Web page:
Lentil Pie with Colcannon Mash

Is there anything more comforting and satisfying than a mashed potato topped pie? This is hearty and healthy family food. Perfect for a cosy evening weekday meal and also special enough, I think, for a Sunday lunch. Colcannon is a great way to get some extra greens in, and it’s crazy delicious! I also cook enough for two and freeze one for a rainy day…no shortage of those here in Ireland am I right?

Here’s the flexible and simple recipe. I hope you enjoy it and it becomes a part of your regular rotation. It’s certainly a winner in my house. Liz x

Ingredients (makes enough for 2 pies which serve 4 hungry people each)

  • 2 white onions – diced
  • 2 tbsp vegetable oil
  • 4 sticks of celery – diced
  • 6 carrots – diced
  • 6 cloves of garlic – sliced
  • 2 tbsp crumbled, dried mushrooms
  • 2 mugs of green or brown lentils – rinsed
  • 2 stock cubes
  • 3 bay leaves
  • 1 glass of red/white wine (or a tbsp or two of vinegar)
  • 1 tsp each dried thyme, rosemary and sage
  • 10 or so floury potatoes
  • 6 scallions/spring onions – chopped
  • a large bunch of kale or half a spring green cabbage – chopped
  • a generous knob of butter/margarine
  • a splash of oat milk
  • salt and pepper to taste
  • seasonal greens to steam and serve on the side
One for now, one for the freezer for a rainy day.

Method

You’ll need two large pots and two baking dishes. Preheat your oven to 200C. Get a large pot of water on to boil.

Peel your potatoes (or don’t if you prefer a rustic mash), chop them into even sized pieces and put them in the large pot of water to boil until soft.

Meanwhile make the lentil filling. Sauté the onion in the oil until starting to soften and turn golden. Then add the celery, carrots and garlic and sauté until fragrant. You can of course switch the base veg for whatever you have eg beetroot, parsnips, swede, mushrooms…

Add the rinsed lentils and the wine/vinegar. Give the pot a quick stir then add 6 mugs of water, crumble in the two stock cubes and the dried mushrooms. Add the dried herbs, bay leaves and some black pepper then simmer, stirring often, until the lentils are cooked and have soaked up most of the water. Add more water if needed, just keep an eye on it.

Put the chopped scallions in a wide bowl and just cover them with oat milk so that they can infuse their flavour through the milk.

Once the potatoes are nearly cooked through, add the kale/cabbage to the pot to quickly steam in the last 3 minutes or so of the cooking time. Then fish them out and put them in the bowl with the oat milk and spring onions.

Drain and mash the potatoes with the butter and plenty of salt and pepper. Taste and adjust the seasoning if needed. Then stir the kale/cabbage, scallions and milk through the mash.

Taste the lentil filling and add more salt/pepper as needed. Them assemble the pies. Make one to eat now and one to cool down and freeze for another day?

Divide the lentil filling between two oven dishes, then divide the mash. Smooth it out and then rough it up a little with a fork so that you get nice crispy bits in the oven.

Put one of the pies in the oven to bake and crisp up. It’s still warm so it should only take 20 minutes or so. If you are cooking one from cold it will take a lot longer. You will need to cook a cold one covered with foil or a baking tray until hot in the middle, then remove the foil/baking tray for the last 15 minutes or so to allow the pie to take on some colour.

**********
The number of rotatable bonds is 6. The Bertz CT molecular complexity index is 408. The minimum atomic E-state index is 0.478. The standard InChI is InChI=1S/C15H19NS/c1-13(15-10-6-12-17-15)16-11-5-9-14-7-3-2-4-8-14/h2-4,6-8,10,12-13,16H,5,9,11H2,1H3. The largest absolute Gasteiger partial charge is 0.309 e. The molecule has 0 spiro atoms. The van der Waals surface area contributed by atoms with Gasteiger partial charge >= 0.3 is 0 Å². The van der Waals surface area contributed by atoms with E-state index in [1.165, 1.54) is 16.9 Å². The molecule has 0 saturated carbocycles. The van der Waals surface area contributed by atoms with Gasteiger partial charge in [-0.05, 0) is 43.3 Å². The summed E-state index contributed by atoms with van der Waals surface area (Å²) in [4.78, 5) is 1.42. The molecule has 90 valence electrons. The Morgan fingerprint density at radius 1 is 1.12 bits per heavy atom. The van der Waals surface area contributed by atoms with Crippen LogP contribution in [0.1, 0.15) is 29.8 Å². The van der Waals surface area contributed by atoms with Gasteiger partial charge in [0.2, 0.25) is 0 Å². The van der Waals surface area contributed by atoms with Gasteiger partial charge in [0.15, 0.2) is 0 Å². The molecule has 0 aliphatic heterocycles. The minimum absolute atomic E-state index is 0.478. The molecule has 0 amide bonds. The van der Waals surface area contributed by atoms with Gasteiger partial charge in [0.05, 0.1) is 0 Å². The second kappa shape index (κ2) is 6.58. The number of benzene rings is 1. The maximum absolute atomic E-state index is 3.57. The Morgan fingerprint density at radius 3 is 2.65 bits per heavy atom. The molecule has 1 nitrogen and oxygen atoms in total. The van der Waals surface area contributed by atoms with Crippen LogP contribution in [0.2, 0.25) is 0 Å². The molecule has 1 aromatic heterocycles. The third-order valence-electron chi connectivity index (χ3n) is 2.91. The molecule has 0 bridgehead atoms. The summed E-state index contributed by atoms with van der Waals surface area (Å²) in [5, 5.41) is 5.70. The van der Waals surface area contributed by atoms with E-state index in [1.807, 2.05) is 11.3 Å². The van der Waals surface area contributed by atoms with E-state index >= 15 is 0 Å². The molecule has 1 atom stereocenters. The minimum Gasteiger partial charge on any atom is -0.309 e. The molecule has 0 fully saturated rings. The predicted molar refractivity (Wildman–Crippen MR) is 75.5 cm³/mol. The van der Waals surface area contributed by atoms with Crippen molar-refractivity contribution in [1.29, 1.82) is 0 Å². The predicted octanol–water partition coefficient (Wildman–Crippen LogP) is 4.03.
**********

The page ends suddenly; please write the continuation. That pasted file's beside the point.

Serve with seasonal greens and enjoy!

Beet Bourguignon

This is my plant based take on the classic French stew. Beetroots have a beautifully earthy, almost bloody quality which seeps and simmers into a spectacularly rounded sauce. I roast wedges of beetroot and onion, chunks or whole mushrooms and whole, peeled cloves of garlic before starting the lentil stew to create a complexity of flavour you wouldn’t get from simply simmering everything together.

Roasting caramelises the edges of vegetables and brings little sweet and smokey flavours and textures to the finished dish. It’s those layers of flavour…the outer edges that caramelise, the middle that is sweet and soft, the simmering richness, the fragrance of bay and thyme leaves, the tang and texture of red wine…that make a simple stew into a memorable meal. Serve on mashed potatoes or with good bread, some wilted greens, whatever is in season, and a dollop of Dijon mustard. Enjoy in front of a fire on a chilly winters evening with a glass of red wine. Liz x

Ingredients (serves 4-6)

Method

Turn your oven on to 200C and put the beetroot, onion, garlic cloves and mushrooms in an oven and hob safe pot. Drizzle a tbsp or so of olive oil over the vegetables, season them generously with salt and pepper and mix well.

Roast the vegetables in the oven until they take on some colour and start to soften. This should take around 30 minutes. Take the pot out of the oven and stir the vegetables every 10 minutes or so to ensure each vegetable feels the full force of the heat and gets a little caramelised.

Then bring the pot onto the hob and add the mug of lentils, the thyme, bay leaves and mug of wine. Get the pot on to simmer and add the water or stock.

Let the dish simmer until the lentils are cooked through. This should take around 30 minutes. Keep an eye on it, you may need to add more water or stock if it starts to dry out.

Taste for seasoning and add more salt or pepper as you like. Then serve with good bread or mashed potatoes and some wilted greens.

Illustrations from my cookbook, Cook Draw Feed. Available to add to your next order here.

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